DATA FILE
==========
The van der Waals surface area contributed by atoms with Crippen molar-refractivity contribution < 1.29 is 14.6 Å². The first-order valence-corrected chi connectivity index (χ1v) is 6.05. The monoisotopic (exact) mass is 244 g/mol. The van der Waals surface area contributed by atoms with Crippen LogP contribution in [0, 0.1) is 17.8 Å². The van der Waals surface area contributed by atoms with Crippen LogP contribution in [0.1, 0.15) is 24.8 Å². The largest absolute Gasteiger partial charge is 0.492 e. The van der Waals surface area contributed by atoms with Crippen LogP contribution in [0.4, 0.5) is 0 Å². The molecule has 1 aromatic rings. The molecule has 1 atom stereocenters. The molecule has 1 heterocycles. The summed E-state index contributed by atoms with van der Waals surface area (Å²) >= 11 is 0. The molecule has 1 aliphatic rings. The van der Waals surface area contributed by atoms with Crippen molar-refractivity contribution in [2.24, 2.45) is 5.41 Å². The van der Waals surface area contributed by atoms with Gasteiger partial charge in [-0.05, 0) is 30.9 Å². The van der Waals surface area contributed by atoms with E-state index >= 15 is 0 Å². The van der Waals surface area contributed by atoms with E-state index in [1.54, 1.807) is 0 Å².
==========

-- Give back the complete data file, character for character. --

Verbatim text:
The van der Waals surface area contributed by atoms with Crippen molar-refractivity contribution < 1.29 is 14.6 Å². The first-order valence-corrected chi connectivity index (χ1v) is 6.05. The monoisotopic (exact) mass is 244 g/mol. The van der Waals surface area contributed by atoms with Crippen LogP contribution in [0, 0.1) is 17.8 Å². The van der Waals surface area contributed by atoms with Crippen LogP contribution in [0.1, 0.15) is 24.8 Å². The largest absolute Gasteiger partial charge is 0.492 e. The van der Waals surface area contributed by atoms with Crippen LogP contribution in [0.4, 0.5) is 0 Å². The molecule has 1 aromatic rings. The molecule has 1 atom stereocenters. The molecule has 1 heterocycles. The summed E-state index contributed by atoms with van der Waals surface area (Å²) >= 11 is 0. The molecule has 1 aliphatic rings. The van der Waals surface area contributed by atoms with Crippen molar-refractivity contribution in [2.24, 2.45) is 5.41 Å². The van der Waals surface area contributed by atoms with Gasteiger partial charge in [-0.05, 0) is 30.9 Å². The van der Waals surface area contributed by atoms with E-state index >= 15 is 0 Å². The van der Waals surface area contributed by atoms with E-state index in [1.54, 1.807) is 0 Å².